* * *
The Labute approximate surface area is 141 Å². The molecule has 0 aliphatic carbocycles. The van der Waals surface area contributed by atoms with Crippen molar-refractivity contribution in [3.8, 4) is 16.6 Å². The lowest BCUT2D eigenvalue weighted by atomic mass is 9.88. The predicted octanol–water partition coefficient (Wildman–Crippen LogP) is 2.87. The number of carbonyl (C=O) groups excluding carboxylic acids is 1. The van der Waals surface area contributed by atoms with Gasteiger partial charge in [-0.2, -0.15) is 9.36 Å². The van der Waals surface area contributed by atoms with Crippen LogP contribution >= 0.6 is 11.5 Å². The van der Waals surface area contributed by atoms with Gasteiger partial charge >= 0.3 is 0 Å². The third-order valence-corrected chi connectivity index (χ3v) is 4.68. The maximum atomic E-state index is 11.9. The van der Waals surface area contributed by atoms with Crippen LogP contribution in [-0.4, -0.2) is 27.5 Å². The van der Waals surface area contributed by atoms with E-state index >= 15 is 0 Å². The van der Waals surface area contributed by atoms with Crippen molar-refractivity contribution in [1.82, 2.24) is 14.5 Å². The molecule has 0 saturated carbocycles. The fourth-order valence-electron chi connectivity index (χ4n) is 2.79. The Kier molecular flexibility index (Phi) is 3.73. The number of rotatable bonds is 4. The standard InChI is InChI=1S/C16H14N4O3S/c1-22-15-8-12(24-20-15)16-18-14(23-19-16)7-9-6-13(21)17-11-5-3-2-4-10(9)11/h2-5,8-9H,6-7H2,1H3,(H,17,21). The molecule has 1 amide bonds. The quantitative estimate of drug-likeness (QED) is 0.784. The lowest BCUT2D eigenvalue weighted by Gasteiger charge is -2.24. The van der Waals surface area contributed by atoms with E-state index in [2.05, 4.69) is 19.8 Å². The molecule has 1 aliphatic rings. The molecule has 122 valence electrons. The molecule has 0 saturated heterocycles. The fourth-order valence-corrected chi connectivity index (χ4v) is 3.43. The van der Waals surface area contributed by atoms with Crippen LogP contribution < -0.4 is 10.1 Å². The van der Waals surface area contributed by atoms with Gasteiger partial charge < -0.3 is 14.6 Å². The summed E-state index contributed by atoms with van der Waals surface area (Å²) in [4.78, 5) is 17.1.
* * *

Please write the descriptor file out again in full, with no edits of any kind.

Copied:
The Labute approximate surface area is 141 Å². The molecule has 0 aliphatic carbocycles. The van der Waals surface area contributed by atoms with Crippen molar-refractivity contribution in [3.8, 4) is 16.6 Å². The lowest BCUT2D eigenvalue weighted by atomic mass is 9.88. The predicted octanol–water partition coefficient (Wildman–Crippen LogP) is 2.87. The number of carbonyl (C=O) groups excluding carboxylic acids is 1. The van der Waals surface area contributed by atoms with Gasteiger partial charge in [-0.2, -0.15) is 9.36 Å². The van der Waals surface area contributed by atoms with Crippen LogP contribution >= 0.6 is 11.5 Å². The van der Waals surface area contributed by atoms with Gasteiger partial charge >= 0.3 is 0 Å². The third-order valence-corrected chi connectivity index (χ3v) is 4.68. The maximum atomic E-state index is 11.9. The van der Waals surface area contributed by atoms with Crippen LogP contribution in [-0.4, -0.2) is 27.5 Å². The van der Waals surface area contributed by atoms with E-state index >= 15 is 0 Å². The van der Waals surface area contributed by atoms with Crippen molar-refractivity contribution in [1.82, 2.24) is 14.5 Å². The molecule has 0 saturated carbocycles. The fourth-order valence-electron chi connectivity index (χ4n) is 2.79. The Kier molecular flexibility index (Phi) is 3.73. The number of rotatable bonds is 4. The standard InChI is InChI=1S/C16H14N4O3S/c1-22-15-8-12(24-20-15)16-18-14(23-19-16)7-9-6-13(21)17-11-5-3-2-4-10(9)11/h2-5,8-9H,6-7H2,1H3,(H,17,21). The molecule has 1 amide bonds. The quantitative estimate of drug-likeness (QED) is 0.784. The lowest BCUT2D eigenvalue weighted by Gasteiger charge is -2.24. The van der Waals surface area contributed by atoms with E-state index in [2.05, 4.69) is 19.8 Å². The molecule has 1 aliphatic rings. The molecule has 122 valence electrons. The molecule has 0 saturated heterocycles. The fourth-order valence-corrected chi connectivity index (χ4v) is 3.43. The van der Waals surface area contributed by atoms with Crippen LogP contribution < -0.4 is 10.1 Å². The van der Waals surface area contributed by atoms with Gasteiger partial charge < -0.3 is 14.6 Å². The summed E-state index contributed by atoms with van der Waals surface area (Å²) in [4.78, 5) is 17.1.